Reviewed by Sue Bond
This book was hugely enjoyable for a book nut like myself. I do not expect everyone will relate to John Carey’s opinions or life history but if the life of the mind interests you and books and literature are an important part of your life, you too may find this worth reading. It is an evocation of life at Oxford University from the 1950s, and Carey provides a wonderfully idiosyncratic view of being both a student and a teacher at this centuries old place of learning.
John Carey is Emeritus Professor at Oxford University, where, as the title suggests, he studied and has worked all of his life. He has written some not uncontroversial books on literature, such as The Intellectuals and the Masses: Pride and Prejudice among the Literary Intelligentsia, 1880–1939 (1992) and What Good are the Arts? (2005), as well as biographies and literary criticisms of figures such as William Golding and John Donne. According to his website (http://www.johncarey.org) he is also a beekeeper and vegetable-grower, as well as printmaker.
It’s interesting that Carey selected lines from Robert Herrick about good luck for the epigraph, suggesting that he views his life as being one formed as much by luck as anything else. It becomes apparent that his hard work and enthusiasm and love for literature fuelled that good luck. He was initially asked to write a history of English Literature but he tweaked it to ‘a history of English literature and me, how we met, how we got on, what came of it’ (xi). They got on quite well and he has provoked and stimulated critical thinking about English and European literature ever since.
Carey gives us a picture of his family life from when he was born in 1934 in South West London, the effect of the war, of his older brother’s poor health, his father’s initial wealth then loss of that wealth, as well, of course, as the books that were in the house. He describes the beautiful Edmund Dulac’s Picture Book for the French Red Cross of his mother’s, which he still owns, along with the bound annual sets of Figaro illustré from 1890 to 1900 which he surreptitiously discovered and thought mysterious as he turned their pages when a boy exploring the house. Significantly, he recalls joining the church choir as a boy and hearing the King James version of the Bible out loud, so learning about the poetry of language.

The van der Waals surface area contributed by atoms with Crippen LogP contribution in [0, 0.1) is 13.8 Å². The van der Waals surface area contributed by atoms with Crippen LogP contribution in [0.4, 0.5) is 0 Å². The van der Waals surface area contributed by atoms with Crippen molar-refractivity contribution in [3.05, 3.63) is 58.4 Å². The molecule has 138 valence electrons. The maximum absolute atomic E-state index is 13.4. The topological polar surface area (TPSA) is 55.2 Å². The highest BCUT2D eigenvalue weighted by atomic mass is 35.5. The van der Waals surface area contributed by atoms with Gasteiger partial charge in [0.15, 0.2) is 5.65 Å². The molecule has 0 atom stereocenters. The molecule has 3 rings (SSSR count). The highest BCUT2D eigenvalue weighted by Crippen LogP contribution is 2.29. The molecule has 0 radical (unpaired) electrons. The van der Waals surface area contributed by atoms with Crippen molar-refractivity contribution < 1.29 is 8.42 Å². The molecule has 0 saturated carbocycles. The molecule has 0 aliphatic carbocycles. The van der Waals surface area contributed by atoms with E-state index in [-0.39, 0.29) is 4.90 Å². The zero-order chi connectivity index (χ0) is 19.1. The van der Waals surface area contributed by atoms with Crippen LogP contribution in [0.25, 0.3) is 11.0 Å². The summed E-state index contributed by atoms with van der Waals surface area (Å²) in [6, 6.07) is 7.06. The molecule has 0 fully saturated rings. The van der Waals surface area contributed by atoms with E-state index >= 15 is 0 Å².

There are enlightening points all through the book, such as when he describes reading Keats’ poem ‘The Eve of St Agnes’ and feeling that cold in the poem because everyone was cold in England, there being no central heating in his youth. He writes of reading books at school like George Eliot’s Silas Marner—‘They were the first grown-up books I had read, and they were intimidating because I could see they were the start of something huge—an unexplored continent of literature I was just nibbling at the edge of’ (50)—and the profound effect of George Bernard Shaw’s Saint Joan and the, to him, greatest scene when an English chaplain regrets, ‘howling and sobbing’, what he has done after she is burned at the stake. Strong and stirring stuff.
He takes the reader through his undergraduate years, then as a research student and teacher, his marriage to Gill and the birth of his two children, interleaving the personal aspects of his life with his reading and writing. The amount of reading he has done is awe-inspiring; indeed, the amount of reading he did as an undergraduate alone seems extraordinary. But as he says, ‘It was a luxury to get up each morning and know you could spend the whole day just reading. Alone with a book, I could stop pretending and just be myself’ (104). He makes the reader feel the opening up of his mind and feeling while reading works like Chaucer’s Troilus and Criseyde and poets such as Donne and Milton; he is blunt about his assessment of the literature of Elizabeth’s reign, finding much of it dull, including Spenser’s Fairie Queene. You may agree or disagree with his opinions, but he argues them out and gives his reasoning.
There is much more I have not touched upon here, but in his last chapter, ‘So, in the End, Why Read?’, he provides what I think is an appropriate ending to his book that is so full of the love of books and reading: ‘Reading is vast, like the sea, but you can dip into it anywhere and be refreshed. Reading takes you into other minds and makes them part of your own. Reading releases you from the limits of yourself. Reading is freedom. Now read on’ (351).
by John Carey
Faber & Faber, distributed by Allen & Unwin
(also available in paperback)